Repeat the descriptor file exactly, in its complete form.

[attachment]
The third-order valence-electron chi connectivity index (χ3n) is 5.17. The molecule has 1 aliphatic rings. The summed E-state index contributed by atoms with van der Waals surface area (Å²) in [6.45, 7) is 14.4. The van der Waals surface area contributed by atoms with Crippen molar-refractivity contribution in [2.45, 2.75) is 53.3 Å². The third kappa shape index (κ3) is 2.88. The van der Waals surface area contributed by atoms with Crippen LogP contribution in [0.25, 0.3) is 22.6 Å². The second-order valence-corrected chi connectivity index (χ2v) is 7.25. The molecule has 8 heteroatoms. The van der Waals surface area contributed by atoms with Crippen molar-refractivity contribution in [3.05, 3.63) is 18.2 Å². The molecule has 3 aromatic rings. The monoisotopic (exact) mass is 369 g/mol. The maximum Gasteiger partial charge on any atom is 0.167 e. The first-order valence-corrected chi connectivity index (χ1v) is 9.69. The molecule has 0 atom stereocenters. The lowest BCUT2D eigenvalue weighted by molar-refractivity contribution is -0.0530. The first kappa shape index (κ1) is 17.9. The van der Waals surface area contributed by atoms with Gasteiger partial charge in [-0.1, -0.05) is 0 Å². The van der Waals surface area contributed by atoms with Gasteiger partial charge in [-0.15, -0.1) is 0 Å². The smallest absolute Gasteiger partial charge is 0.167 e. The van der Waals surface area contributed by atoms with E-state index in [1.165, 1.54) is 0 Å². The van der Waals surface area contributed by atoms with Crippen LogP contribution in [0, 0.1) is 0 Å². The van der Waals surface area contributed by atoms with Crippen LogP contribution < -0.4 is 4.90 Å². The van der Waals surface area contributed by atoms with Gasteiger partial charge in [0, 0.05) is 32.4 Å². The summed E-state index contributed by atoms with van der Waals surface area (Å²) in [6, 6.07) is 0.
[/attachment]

The third-order valence-electron chi connectivity index (χ3n) is 5.17. The molecule has 1 aliphatic rings. The summed E-state index contributed by atoms with van der Waals surface area (Å²) in [6.45, 7) is 14.4. The van der Waals surface area contributed by atoms with Crippen molar-refractivity contribution in [2.45, 2.75) is 53.3 Å². The third kappa shape index (κ3) is 2.88. The van der Waals surface area contributed by atoms with Crippen LogP contribution in [0.25, 0.3) is 22.6 Å². The second-order valence-corrected chi connectivity index (χ2v) is 7.25. The molecule has 8 heteroatoms. The van der Waals surface area contributed by atoms with Crippen molar-refractivity contribution in [3.05, 3.63) is 18.2 Å². The molecule has 3 aromatic rings. The monoisotopic (exact) mass is 369 g/mol. The maximum Gasteiger partial charge on any atom is 0.167 e. The first-order valence-corrected chi connectivity index (χ1v) is 9.69. The molecule has 0 atom stereocenters. The lowest BCUT2D eigenvalue weighted by molar-refractivity contribution is -0.0530. The first kappa shape index (κ1) is 17.9. The van der Waals surface area contributed by atoms with Gasteiger partial charge in [-0.1, -0.05) is 0 Å². The van der Waals surface area contributed by atoms with Gasteiger partial charge in [-0.15, -0.1) is 0 Å². The smallest absolute Gasteiger partial charge is 0.167 e. The van der Waals surface area contributed by atoms with E-state index in [1.165, 1.54) is 0 Å². The van der Waals surface area contributed by atoms with Crippen LogP contribution in [0, 0.1) is 0 Å². The van der Waals surface area contributed by atoms with Crippen LogP contribution < -0.4 is 4.90 Å². The van der Waals surface area contributed by atoms with Gasteiger partial charge in [0, 0.05) is 32.4 Å². The summed E-state index contributed by atoms with van der Waals surface area (Å²) in [6, 6.07) is 0.